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Battleship (Blu-ray Review)

24 Aug, 2012 By: John Latchem

Street 8/28/12
Sci-Fi Action
Box Office $65.23 million
$29.98 DVD, $34.98 Blu-ray
Rated ‘PG-13’ for intense sequences of violence, action and destruction, and for language.
Stars Taylor Kitsch, Alexander Skarsgård, Rihanna, Brooklyn Decker, Tadanobu Asano, Jesse Plemons, Gregory D. Gadson, Hamish Linklater, Peter MacNicol, Liam Neeson.

The film version of Battleship has all the classic elements from the Hasbro board game.

There’s the wayward youth breaking into a convenience store to impress a young woman with the gift of a burrito, and the ensuing love story as the young man joins the Navy with hopes of winning the approval of her father, the admiral.

Plus, the game’s epic soccer match between the navies of America and Japan has been eloquently re-created here. It all leads to a thrilling depiction of the game’s signature trait, as aliens respond to NASA’s attempts to contact a distant planet by invading Hawaii and capturing a radio array in order to send a signal home.

OK, I don’t remember any of that from the game, either.

Unlike other board games with elements that lend themselves to a traditional plot structure, such as the cult-classic Clue (recently re-released on Blu-ray by Paramount), Battleship’s give and take of two fleets blindly firing at each other doesn’t offer much to build on.

Since the only requirement for the story would seem to be the involvement of the U.S. Navy, it’s pretty clear director Peter Berg and his crew decided to use the premise as a springboard to pay tribute to the military. One of the characters is a veteran with both legs amputated, played ably by real life wounded warrior Gregory D. Gadson, an active-duty colonel in the U.S. Army.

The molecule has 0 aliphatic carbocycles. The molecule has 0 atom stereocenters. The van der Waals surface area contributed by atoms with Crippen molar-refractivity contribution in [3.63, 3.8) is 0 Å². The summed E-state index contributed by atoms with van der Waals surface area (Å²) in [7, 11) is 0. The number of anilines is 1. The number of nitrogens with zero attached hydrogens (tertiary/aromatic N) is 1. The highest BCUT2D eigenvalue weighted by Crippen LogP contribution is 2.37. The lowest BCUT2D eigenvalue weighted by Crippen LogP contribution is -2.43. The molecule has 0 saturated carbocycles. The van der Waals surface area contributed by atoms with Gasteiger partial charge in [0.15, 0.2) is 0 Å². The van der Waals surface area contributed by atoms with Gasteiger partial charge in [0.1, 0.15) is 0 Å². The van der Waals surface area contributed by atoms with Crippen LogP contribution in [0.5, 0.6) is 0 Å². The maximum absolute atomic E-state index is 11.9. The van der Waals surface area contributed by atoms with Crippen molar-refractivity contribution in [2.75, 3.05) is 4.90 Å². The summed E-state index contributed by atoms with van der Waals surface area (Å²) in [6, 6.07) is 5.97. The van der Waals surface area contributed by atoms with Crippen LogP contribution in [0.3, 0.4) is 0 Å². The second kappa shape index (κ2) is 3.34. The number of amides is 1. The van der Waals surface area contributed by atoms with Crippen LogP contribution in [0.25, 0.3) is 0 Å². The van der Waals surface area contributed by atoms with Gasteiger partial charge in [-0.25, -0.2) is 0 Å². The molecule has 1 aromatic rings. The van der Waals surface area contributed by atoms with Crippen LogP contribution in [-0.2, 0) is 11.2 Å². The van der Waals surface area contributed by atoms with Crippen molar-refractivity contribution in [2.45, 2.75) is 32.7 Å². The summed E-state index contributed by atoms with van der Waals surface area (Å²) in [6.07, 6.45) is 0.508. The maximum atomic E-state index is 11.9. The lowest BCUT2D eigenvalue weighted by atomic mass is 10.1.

Then again, the film is loaded up with enough explosions and carnage to give it the air of a giant homage to Michael Bay. It’s like a bizarre hybrid of Independence Day, Transformers, Armageddon and The Final Countdown (minus the time travel, of course).

The inherent problem with this approach (as opposed to, say, making a period piece set in World War II), is that the U.S. Navy decommissioned its last battleship in 1992. (To be fair, given the game’s set-up of five ships to a fleet, a more accurate though less-catchy name would be Carrier Group.)

The film spends its first hour spinning its wheels as it sets up all the key plot points, which can seem frustrating for a viewer expecting a movie about naval combat. But it really delivers with rousing action and top-notch visual effects in its second half once it stops thinking it needs to develop its characters. And it finds a satisfying-if-implausible solution to the no-more-battleships dilemma while finding time for a few clever references to the game.

The Blu-ray runs the gamut of behind-the-scenes extras, with featurettes about the casting, visual effects and director Berg, plus a tour of the battleship U.S.S. Missouri and a previsualization for an alternate ending. The film has an All Access mode featuring video pop-ups and Berg discussing key scenes, and a second-screen app that delves even deeper.

Oh, as for the storyline the movie came up with, well, Hasbro released a navy vs aliens version of the game shortly after the film hit theaters. Score another point for synergy.

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